See page 195

Clinical progression of X-linked muscular dystrophy in two German Shorthaired Pointers

Two full-sibling male German Shorthaired Pointer puppies with X-linked muscular dystrophy and deletion of the dystrophin gene were examined. Initial examination revealed stunted growth, brachygnathism, trismus, and diffuse neuromuscular abnormalities, with one dog more severely affected than the other. During the next 3 years, the dogs developed hyperinflation of the lungs, hypertrophy of the cervical musculature, and hypertrophy of the lateral head of the triceps brachii muscle. Neuromuscular signs in both dogs were stable after 3 years of age, although multiple episodes of aspiration pneumonia were documented. The dogs were euthanized at 84 and 93 months of age.

See page 207

Retroperitoneal pyogranulomatous and fibrosing inflammation secondary to fungal infections in two dogs

A 4-year-old Golden Retriever was examined because of an inguinal mass and acute edema and erythema involving the left hind limb, and a 5-year-old Jack Russell Terrier was examined because of a recurring retroperitoneal mass. In both dogs, surgery resulted in incomplete removal of the mass, and histologic examination revealed fibrosing pyogranulomatous inflammation. Yeast cells consistent with Histoplasma capsulatumwere identified in one dog, and cells consistent with Blastomyces dermatitidis were identified in the other. Both dogs had temporary improvement after surgery, but clinical resolution required extended treatment for fungal disease.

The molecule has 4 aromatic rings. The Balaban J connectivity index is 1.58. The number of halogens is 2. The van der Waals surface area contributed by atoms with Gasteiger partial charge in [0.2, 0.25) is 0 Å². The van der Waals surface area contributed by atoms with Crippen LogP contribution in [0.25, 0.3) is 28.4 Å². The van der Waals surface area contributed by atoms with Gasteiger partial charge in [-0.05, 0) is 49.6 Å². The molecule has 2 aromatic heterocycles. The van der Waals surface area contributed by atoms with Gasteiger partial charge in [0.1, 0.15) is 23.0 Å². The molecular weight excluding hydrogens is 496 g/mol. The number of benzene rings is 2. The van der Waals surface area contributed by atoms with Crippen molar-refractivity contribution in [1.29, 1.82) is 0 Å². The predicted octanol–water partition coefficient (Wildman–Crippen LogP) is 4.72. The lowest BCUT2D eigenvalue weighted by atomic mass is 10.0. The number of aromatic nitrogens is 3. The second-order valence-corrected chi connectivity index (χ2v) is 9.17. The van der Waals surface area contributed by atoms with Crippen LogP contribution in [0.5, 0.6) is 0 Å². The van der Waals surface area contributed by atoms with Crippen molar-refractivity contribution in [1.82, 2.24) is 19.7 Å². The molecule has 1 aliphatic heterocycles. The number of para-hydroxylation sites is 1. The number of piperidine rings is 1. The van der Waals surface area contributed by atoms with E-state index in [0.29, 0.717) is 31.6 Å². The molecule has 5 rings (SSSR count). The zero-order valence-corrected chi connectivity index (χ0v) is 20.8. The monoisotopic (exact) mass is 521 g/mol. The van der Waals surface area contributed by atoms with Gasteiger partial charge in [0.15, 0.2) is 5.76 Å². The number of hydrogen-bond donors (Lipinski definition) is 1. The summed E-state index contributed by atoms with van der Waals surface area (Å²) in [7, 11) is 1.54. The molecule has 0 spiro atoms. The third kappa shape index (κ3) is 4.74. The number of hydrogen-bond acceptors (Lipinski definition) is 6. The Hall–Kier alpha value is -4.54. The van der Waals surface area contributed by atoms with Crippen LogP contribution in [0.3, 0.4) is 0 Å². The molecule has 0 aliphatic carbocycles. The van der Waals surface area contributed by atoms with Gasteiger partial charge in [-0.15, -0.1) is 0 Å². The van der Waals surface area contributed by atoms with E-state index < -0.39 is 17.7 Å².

See page 213

Evaluation of the analgesic effects of oral and subcutaneous tramadol administration in red-eared slider turtles

In reptile medicine, there is a need for efficacious analgesics that cause minimal or no respiratory depression. In a crossover study, 11 red-eared slider turtles were given tramadol PO or SC at various doses or a control treatment, and hind limb thermal withdrawal latencies were evaluated as a measure of analgesic efficacy. Nineteen other freely swimming turtles received tramadol PO, and ventilation, breath frequency, tidal volume, and expiratory breath duration were measured. Results suggested that administration of tramadol PO at 5 to 10 mg/kg provided thermal analgesia with less respiratory depression than that reported in previous studies following administration of morphine.

See page 220